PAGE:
US v. Gerald Thomas, Jr., No. 18-6493 (4th Cir. 2018)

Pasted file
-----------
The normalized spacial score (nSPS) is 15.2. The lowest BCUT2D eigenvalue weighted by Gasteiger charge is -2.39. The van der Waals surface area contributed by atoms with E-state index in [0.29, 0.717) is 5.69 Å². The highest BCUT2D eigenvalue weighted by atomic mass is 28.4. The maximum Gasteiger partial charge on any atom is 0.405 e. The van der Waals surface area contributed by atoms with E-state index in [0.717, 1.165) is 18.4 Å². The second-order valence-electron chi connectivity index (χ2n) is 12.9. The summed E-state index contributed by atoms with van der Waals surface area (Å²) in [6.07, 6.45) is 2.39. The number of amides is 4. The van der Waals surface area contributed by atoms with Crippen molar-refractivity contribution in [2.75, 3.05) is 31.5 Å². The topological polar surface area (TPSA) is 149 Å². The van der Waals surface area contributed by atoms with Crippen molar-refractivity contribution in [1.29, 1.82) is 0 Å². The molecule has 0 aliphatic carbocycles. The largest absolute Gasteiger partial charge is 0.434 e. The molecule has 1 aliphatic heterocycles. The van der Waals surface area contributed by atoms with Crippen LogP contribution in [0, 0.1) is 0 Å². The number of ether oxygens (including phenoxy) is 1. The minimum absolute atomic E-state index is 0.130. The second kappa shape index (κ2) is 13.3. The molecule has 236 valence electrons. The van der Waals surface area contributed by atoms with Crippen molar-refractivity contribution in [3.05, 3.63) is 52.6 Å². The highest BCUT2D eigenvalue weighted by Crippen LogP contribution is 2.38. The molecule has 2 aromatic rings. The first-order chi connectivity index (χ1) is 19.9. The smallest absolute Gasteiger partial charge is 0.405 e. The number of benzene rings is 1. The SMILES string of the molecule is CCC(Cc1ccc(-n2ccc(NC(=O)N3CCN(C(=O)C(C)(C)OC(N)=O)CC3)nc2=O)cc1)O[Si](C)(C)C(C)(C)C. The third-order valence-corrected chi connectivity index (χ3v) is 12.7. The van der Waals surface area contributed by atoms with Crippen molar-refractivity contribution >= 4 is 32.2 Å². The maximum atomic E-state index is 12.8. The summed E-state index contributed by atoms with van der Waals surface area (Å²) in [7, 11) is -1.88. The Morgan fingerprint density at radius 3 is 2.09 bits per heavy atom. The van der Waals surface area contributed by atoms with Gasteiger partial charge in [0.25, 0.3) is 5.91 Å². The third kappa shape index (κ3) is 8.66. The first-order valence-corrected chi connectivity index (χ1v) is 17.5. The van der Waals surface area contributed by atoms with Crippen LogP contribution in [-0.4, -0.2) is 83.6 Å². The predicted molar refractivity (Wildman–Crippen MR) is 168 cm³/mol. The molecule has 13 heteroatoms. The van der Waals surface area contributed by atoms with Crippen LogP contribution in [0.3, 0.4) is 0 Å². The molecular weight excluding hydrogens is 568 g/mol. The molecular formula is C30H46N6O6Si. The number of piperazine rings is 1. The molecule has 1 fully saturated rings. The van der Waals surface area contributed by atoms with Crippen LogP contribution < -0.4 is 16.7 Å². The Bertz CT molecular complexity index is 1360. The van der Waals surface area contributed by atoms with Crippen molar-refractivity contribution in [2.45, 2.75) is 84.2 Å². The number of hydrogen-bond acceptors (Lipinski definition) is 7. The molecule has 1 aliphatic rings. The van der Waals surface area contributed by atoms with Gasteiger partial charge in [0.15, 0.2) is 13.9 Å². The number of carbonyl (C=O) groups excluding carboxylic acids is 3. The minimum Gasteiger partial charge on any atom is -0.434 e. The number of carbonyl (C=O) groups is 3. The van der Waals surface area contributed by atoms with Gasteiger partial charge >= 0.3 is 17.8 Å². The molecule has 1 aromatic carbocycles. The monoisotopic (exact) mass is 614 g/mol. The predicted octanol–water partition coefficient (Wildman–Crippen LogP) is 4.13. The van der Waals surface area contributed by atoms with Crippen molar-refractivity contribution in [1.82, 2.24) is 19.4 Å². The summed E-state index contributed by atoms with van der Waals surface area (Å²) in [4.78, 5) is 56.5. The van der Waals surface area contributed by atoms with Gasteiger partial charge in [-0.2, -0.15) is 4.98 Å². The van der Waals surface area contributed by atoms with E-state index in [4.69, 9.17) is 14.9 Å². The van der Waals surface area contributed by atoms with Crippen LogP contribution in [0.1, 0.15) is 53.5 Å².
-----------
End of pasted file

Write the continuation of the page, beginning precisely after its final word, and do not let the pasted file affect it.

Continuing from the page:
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UNPUBLISHED UNITED STATES COURT OF APPEALS FOR THE FOURTH CIRCUIT No. 18-6493 UNITED STATES OF AMERICA, Plaintiff - Appellee, v. GERALD ANTHONY THOMAS, JR., Defendant - Appellant. Appeal from the United States District Court for the Western District of Virginia, at Harrisonburg. Michael F. Urbanski, Chief District Judge. (5:15-cr-00017-MFU-RSB-1; 5:17-cv-81278-MFU-RSB) Submitted: September 27, 2018 Decided: October 5, 2018 Before AGEE and WYNN, Circuit Judges, and HAMILTON, Senior Circuit Judge. Dismissed by unpublished per curiam opinion. Gerald Anthony Thomas, Jr., Appellant Pro Se. Jeb Thomas Terrien, Assistant United States Attorney, OFFICE OF THE UNITED STATES ATTORNEY, Harrisonburg, Virginia, for Appellee. Unpublished opinions are not binding precedent in this circuit. PER CURIAM: Gerald Anthony Thomas, Jr., seeks to appeal the district court’s final order denying his Fed. R. Civ. P. 59(e) motion to alter or amend the district court’s judgment in Thomas’ 28 U.S.C. § 2255 (2012) proceeding. The order is not appealable unless a circuit justice or judge issues a certificate of appealability. 28 U.S.C. § 2253(c)(1)(B) (2012). A certificate of appealability will not issue absent “a substantial showing of the denial of a constitutional right.” 28 U.S.C. § 2253(c)(2) (2012). When the district court denies relief on the merits, a prisoner satisfies this standard by demonstrating that reasonable jurists would find that the district court’s assessment of the constitutional claims is debatable or wrong. Slack v. McDaniel, 529 U.S. 473, 484 (2000); see MillerEl v. Cockrell, 537 U.S. 322, 336-38 (2003). When the district court denies relief on procedural grounds, the prisoner must demonstrate both that the dispositive procedural ruling is debatable, and that the motion states a debatable claim of the denial of a constitutional right. Slack, 529 U.S. at 484-85. We have independently reviewed the record and conclude that Thomas has not made the requisite showing. Accordingly, we deny a certificate of appealability and dismiss the appeal. We dispense with oral argument because the facts and legal contentions are adequately presented in the materials before this court and argument would not aid the decisional process. DISMISSED 2